Lady Antebellum announced on Thursday that they will be dropping "Antebellum" from the group's name and will now go by Lady A. Band members Hillary Scott, Charles Kelley and Dave Haywood shared the decision in a statement on social media, explaining how they will remove the term — which refers to the Antebellum South — from their name due to the implications of racism and oppression associated with the word.
"Dear Fans," the trio's message began. "As a band, we have strived for our music to be a refuge…inclusive of all. We've watched and listened more than ever these last few weeks, and our hearts have been stirred with conviction, our eyes opened wide to the injustices, inequality and biases Black women and men have always faced and continue to face everyday. Now, blindspots we didn't even know existed have been revealed." The group shared that "after much personal reflection, band discussion, prayer and many honest conversations with some of our closest Black friends and colleagues," they decided to drop "antebellum" and move forward as Lady A, "the nickname our fans gave us almost from the start."
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The Antebellum South is the period in the Southern United States before the American Civil War and is known for economic growth in the region, which largely stemmed from the heavy use of slavery. Lady A explained that when they formed their group almost 14 years ago, they named the band after the Southern "antebellum" style home where they took their first photos. "As musicians, it reminded us of all the music born in the south that influenced us…Southern Rock, Blues, R&B, Gospel and of course Country," they shared. "But we are regretful and embarrassed to say that we did not take into account the associations that weigh down this word referring to the period of history before The Civil War, which includes slavery. We are deeply sorry for the hurt this has caused and for anyone who has felt unsafe, unseen or unvalued."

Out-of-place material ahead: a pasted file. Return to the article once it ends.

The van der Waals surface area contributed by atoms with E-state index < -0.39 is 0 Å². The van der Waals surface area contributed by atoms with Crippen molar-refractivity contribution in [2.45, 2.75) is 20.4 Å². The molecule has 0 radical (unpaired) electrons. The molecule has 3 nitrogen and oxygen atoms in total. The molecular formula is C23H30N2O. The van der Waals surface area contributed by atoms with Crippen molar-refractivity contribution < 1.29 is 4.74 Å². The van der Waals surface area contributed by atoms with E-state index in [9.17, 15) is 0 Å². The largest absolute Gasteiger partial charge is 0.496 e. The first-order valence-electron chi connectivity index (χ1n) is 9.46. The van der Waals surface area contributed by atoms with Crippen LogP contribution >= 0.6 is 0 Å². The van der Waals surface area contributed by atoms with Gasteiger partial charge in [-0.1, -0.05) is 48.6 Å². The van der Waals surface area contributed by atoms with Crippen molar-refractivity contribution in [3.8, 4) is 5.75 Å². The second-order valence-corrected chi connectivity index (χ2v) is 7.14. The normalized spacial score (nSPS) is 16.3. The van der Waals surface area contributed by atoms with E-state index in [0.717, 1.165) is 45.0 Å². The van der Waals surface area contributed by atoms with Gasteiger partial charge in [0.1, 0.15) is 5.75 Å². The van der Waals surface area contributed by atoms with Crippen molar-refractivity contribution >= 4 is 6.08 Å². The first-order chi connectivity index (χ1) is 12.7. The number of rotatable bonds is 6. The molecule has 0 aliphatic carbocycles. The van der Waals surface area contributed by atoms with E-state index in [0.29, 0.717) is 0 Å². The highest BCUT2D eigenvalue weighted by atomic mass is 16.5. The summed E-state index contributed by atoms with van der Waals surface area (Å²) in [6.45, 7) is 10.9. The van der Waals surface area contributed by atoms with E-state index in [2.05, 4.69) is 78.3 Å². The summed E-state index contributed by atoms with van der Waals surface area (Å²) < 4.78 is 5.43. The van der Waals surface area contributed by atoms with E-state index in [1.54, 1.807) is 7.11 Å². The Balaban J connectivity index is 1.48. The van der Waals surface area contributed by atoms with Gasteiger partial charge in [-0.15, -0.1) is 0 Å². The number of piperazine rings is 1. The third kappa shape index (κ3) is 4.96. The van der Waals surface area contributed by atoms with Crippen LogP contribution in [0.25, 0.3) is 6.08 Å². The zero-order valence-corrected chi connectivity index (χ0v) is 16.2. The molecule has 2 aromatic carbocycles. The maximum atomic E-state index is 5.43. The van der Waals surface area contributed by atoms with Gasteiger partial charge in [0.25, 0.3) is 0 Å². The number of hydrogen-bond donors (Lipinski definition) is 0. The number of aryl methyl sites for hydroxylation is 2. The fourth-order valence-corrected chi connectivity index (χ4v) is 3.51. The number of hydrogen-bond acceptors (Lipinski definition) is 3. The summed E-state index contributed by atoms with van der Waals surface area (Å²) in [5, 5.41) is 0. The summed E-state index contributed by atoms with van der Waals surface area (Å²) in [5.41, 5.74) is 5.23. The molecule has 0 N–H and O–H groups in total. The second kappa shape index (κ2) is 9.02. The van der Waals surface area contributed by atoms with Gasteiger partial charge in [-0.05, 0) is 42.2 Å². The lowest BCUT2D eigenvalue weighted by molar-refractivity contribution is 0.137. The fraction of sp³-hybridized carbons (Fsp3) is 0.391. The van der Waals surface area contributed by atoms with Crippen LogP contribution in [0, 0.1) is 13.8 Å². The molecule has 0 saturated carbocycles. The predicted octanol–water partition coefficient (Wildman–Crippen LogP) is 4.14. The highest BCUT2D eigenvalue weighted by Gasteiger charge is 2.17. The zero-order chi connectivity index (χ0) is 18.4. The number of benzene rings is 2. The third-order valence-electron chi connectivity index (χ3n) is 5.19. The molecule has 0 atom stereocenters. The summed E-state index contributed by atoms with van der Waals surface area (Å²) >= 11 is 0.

"Causing pain was never our hearts' intention, but it doesn't change the fact that indeed, it did just that," the message continued. "So today, we speak up and make a change. We hope you will dig in and join us." The band noted that changing its name "is just one step" and "there are countless more that need to be taken."
"We are committed to examining our individual and collective impact and making the necessary changes to practice antiracism," they shared. "We will continue to educate ourselves, have hard conversations and search the parts of our hearts that need pruning — to grow into better humans, better neighbors." Scott, Kelley and Haywood announced that as part of that growth, they will be making a donation to the Equal Justice Initiative through LadyAID.
"Our prayer is that if we lead by example…with humility, love, empathy and action…we can be better allies to those suffering from spoken and unspoken injustices while influencing our children & generations to come," they concluded.